Motivation and performance – What’s your cherry on top of the cake – Part 2

Key problem: the annual review and forced rankings kill performance and motivation

In this post I am sharing a key insight and key formula one can use to motivate and increase performance. I describe the great practices which companies use since they abandoned 2 of the most detrimental performance management practices we know: the annual performance review and forced rankings.

Who wouldn’t want to use techniques that work, instead of tools that have a demotivating effect? In Part 1 of this post I described a performance management tool which is proven to work. It motivates, changes behavior, is fun and provides real-time feedback. Strictly speaking it is not used in business but it is transferable into business practice. Now, let’s look at the cold reality of everyday work life.

So, what’s the problem here? Engagement!

No engagement = no motivation = no performance.

 Gallup suggests that only 3 in 10 American workers are engaged.

For a business culture which is thriving on positive attitude that’s a low score. I dread to think what the score would be in a German study because here “praise = not being yelled at” (I am allowed to say that because I am German! We don’t say things like “well done, good work, thank you”).

Key problem: in business we do not use the right incentives to motivate people

15 Mio people watched Dan Pink’s excellent TED talk on motivation. I did not know that traditional rewards (money) aren’t always as effective as we think. In fact, Dan explains what incentives work for what type of work – it is a must watch! Surprise: Dan’s experiments showed that    Motivation - Dan Pink

How can people be engaged (and therefore motivated to perform well) if they get feedback only 1x a year where they are told what they do wrong?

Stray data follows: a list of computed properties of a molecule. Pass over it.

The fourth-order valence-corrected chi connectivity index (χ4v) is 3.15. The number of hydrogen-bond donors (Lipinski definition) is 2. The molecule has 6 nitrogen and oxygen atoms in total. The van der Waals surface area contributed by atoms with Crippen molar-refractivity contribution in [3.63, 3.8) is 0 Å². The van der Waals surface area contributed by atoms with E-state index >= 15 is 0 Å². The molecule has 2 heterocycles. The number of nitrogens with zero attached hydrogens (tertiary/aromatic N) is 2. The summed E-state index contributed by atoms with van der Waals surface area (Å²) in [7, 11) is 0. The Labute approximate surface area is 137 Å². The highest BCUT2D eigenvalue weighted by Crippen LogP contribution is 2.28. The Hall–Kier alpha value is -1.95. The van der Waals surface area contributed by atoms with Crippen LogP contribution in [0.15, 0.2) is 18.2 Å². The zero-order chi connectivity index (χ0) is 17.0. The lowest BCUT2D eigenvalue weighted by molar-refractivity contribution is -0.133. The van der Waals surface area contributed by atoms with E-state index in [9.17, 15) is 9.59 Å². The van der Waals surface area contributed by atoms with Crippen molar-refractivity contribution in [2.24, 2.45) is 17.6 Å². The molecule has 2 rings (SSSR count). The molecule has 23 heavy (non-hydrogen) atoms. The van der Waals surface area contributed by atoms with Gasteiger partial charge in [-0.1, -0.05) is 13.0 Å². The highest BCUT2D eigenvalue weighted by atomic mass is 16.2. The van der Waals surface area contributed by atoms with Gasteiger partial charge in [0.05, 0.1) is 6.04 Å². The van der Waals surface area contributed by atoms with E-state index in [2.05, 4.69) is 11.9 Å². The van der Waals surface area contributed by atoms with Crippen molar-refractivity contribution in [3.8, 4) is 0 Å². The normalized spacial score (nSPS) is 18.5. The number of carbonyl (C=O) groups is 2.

How can people be engaged if a company uses forced rankings, i.e. rates 80% of its employees as average performers or below, even if their actual performance is much better?

IBMMicrosoftGE, Adobe, Deloitte and Accenture are major companies that completely changed their approach to performance management. Getting rid of annual reviews and forced rankings is one of them.

Key insight: To improve performance and motivation, companies switch to tools that are more visual, simple, real-time, increase feedback frequency and are forward-looking.

Here is a list of things they do:

  • Ask forward looking questions at the end of each project (Deloitte)
    • Would I always want him or her on my team?
    • Is this person at risk for low performance?
    • Is this person ready for promotion today?
    • If it were my money, would I award this person the highest possible compensation increase?
  • “pulse surveys” include measures of how well each manager sets expectations, gives and receives feedback, and helps people with their growth and development (Adobe)
  • “check-in” systems where managers and direct reports have regular conversations about performance and other issues (Adobe)
  • frequently discuss priorities and expectations with their supervisors (Accenture)
  • feedback via an app on series of near-term goals, or “priorities.” Managers are expected to have frequent discussions, called “touchpoints,” on progress toward those goals (GE)
  • at IBM shorter-term goals, feedback at least every quarter and employees will be reviewed based on five general topics: business results, impact on client success, innovation, personal responsibility to others, and skills

Key insight: you need to be a helper! You only get high performance from people when you help them achieve high performance.

Key formula: Help by talking often, about expectations, priorities and what (doesn’t) work.

I love being around high performers because I can learn from them! I am a rower and recommend watching this 3 min video in which rowing coach Mike Spracklen shares his approach to motivate people  (since 1976 he led teams from GB, USA, Canada to 40+ medals at Olympic Games and World Championships).

rowing

He says something along the lines of “an environment is created where we all have a goal! All the time I am helping…different people need different forms of help…some need a kick up the pants, some an arm round the shoulder, some encouragement, some motivation….if I don’t push you, then I am not helping, then I don’t do my job.”

What does this inspire you to do?

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